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The nuclear deal between Iran and six world powers will face its first test this weekend. Inspectors from the International Atomic Energy Agency are due to make a long-delayed visit to a nuclear site in Iran where plutonium could be produced.

A nuclear reactor and associated production plant in Arak are a special concern because plutonium can be used in a nuclear bomb. Under last month's accord, Iran promised to allow inspections of its nuclear facilities.

Officials on both sides say they are committed to the nuclear deal, but keeping it on track will be a challenge.

Iranian officials also plan to meet next week with representatives from the United States and other countries to plan the next steps in implementing their deal.

Olli Heinonen, a longtime nuclear inspector, says this is the good news.

"There is now a process in place where the people are talking with each other," he says. "Whether they agree or disagree with each other, that's a different thing. But we got to the process."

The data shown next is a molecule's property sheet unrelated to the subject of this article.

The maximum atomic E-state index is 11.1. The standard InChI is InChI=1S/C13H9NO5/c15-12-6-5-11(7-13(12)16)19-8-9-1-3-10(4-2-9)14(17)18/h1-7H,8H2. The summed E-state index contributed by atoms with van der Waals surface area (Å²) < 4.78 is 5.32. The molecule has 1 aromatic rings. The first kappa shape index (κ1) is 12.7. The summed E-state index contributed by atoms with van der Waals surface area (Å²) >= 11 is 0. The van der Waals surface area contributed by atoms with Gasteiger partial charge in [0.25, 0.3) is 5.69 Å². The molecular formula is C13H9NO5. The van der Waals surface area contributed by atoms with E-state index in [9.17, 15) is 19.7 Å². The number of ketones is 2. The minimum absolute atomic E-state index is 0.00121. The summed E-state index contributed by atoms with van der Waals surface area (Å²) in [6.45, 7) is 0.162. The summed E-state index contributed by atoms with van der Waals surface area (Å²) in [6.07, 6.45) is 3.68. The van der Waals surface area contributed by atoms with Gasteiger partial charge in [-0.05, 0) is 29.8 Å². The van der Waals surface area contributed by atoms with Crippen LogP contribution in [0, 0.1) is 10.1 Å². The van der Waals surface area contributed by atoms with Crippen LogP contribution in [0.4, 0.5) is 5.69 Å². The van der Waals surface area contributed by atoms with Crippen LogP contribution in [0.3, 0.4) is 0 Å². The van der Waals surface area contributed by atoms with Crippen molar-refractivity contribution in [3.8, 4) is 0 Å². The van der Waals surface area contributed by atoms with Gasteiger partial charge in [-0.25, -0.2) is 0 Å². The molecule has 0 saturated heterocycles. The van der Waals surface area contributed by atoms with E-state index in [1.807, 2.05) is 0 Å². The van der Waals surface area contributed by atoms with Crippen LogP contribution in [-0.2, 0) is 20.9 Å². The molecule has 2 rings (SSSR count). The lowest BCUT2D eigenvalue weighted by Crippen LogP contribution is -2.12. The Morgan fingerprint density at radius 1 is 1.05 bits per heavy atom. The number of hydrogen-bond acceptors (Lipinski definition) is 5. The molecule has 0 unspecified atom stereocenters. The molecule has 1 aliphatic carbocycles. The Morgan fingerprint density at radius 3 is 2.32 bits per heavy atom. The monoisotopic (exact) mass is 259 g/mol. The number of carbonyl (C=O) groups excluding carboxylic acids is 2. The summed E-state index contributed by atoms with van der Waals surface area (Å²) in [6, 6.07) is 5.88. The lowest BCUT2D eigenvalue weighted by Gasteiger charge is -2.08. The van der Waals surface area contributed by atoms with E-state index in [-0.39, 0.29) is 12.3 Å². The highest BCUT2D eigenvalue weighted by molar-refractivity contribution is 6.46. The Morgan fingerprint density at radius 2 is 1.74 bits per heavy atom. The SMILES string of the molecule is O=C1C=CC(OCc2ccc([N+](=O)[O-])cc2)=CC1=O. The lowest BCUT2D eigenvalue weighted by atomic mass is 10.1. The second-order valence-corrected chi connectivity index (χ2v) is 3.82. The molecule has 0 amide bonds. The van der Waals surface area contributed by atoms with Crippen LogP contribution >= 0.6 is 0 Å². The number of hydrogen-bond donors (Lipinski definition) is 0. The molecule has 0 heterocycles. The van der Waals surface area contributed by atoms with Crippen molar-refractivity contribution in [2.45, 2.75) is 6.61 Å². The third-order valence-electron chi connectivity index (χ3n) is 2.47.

The bad news? A deal might not be possible.

The overall concern is that Iran might develop a nuclear bomb.

Two Types Of Fuel

To keep that from happening, international watchdogs have to focus on two elements of a nuclear weapons program. The first is the fuel for a bomb — highly enriched uranium, or plutonium. The second is the design and manufacture of the explosive device itself — the nuclear warhead.

The accord reached in Geneva theoretically limits Iran's production of enriched uranium or plutonium — the fuel part. There's nothing about warhead research, at least not directly.


Will Progress On Nuke Talks Mean More Engagement From Iran?

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